2012 Jul 12 Foreigner Killed at Qianmen: The Web Reacts
Yesterday’s stabbing near Qianmen that resulted in the death of an American man has been making the news across the city and is garnering plenty of reaction on the web. Netizens have a lot to say about the latest incident in a summer of violent incidents between both Chinese and foreigners.
Few details has been released about the attack, but what is known at this time is that the victim was 62-year-old American Howard Thomas Mills, who arrived in Beijing on July 3. A suspect, apprehended shortly after the attack, has been identified as An Libo, a Heilongjiang native who arrived in the city that morning. An had previously attacked and robbed people at knifepoint in Shanghai and is assumed to suffer from a mental disorder.
The Beijing police first posted any mention of the incident yesterday at 5pm after An was in custody but didn’t release any other details. Some news postings that went up on Weibo following the attack were taken down shortly afterwards, possibly in a move to control the reaction.
This summer has already seen a number of violent incidents that have involved both Chinese and foreigners and the city is currently overseeing a 100-day crackdown on illegal aliens, a move that some have blamed for inflaming tensions between locals and expats.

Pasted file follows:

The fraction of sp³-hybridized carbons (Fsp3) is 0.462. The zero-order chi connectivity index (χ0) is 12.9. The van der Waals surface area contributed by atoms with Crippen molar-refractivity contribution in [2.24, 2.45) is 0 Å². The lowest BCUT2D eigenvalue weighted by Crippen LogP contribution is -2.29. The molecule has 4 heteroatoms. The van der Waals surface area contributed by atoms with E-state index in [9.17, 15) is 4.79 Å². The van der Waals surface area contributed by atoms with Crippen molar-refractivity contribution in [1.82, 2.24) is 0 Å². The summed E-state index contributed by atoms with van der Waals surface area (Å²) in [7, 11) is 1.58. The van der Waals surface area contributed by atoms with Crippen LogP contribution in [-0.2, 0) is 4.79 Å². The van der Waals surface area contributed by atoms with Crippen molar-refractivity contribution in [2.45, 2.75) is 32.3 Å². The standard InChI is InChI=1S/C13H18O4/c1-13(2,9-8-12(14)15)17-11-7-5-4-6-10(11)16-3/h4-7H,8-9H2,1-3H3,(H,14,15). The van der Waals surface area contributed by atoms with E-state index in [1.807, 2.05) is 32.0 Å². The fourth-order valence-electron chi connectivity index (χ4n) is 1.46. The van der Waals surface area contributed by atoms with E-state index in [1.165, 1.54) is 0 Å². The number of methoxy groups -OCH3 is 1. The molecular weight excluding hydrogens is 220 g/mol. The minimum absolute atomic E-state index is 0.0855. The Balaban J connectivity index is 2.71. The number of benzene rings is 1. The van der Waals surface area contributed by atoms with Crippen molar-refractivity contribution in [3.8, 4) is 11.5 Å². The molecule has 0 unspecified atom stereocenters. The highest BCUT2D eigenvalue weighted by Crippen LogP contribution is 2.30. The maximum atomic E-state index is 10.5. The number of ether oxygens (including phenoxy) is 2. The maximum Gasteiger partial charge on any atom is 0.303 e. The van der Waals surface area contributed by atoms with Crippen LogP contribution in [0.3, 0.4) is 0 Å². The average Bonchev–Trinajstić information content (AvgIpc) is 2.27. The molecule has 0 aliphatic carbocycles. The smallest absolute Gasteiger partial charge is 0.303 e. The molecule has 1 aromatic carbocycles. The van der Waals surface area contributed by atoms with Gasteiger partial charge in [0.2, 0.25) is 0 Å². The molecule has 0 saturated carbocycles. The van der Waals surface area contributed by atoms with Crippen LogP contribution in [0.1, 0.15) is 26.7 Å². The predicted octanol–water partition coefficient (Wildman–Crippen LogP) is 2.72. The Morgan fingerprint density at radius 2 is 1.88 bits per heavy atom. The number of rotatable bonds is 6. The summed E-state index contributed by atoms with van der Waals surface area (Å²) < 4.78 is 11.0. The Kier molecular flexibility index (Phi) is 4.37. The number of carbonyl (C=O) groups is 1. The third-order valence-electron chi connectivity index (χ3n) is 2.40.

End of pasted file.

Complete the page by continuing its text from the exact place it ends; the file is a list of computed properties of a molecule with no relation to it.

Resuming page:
Weibo reactions to the Qianmen attack have been relatively mild – though it's possible that stronger opinions have been censored. There have been the standard condolences for the man ("Poor American, RIP"), and some questioning about the Chinese legal system that released the attacker when he had been caught in Shanghai. ("So the guy came all the way to BJ to kill a laowai, why did nobody stop him the first two times in SH?")
Meanwhile, media coverage has been fairly straightforward. Some outlets have made the case that this is an ongoing issue but reference several isolated incidents over several years. Beijing Cream, which reported on this yesterday, pointed out that reports of murders are not common. Outside of an AP wire report, major US outlets have not seen fit to cover the killing, but Bloomberg has mentioned a cryptic sentence from an embassy official that "The US is aware of media coverage ... and cannot release any information because of privacy laws."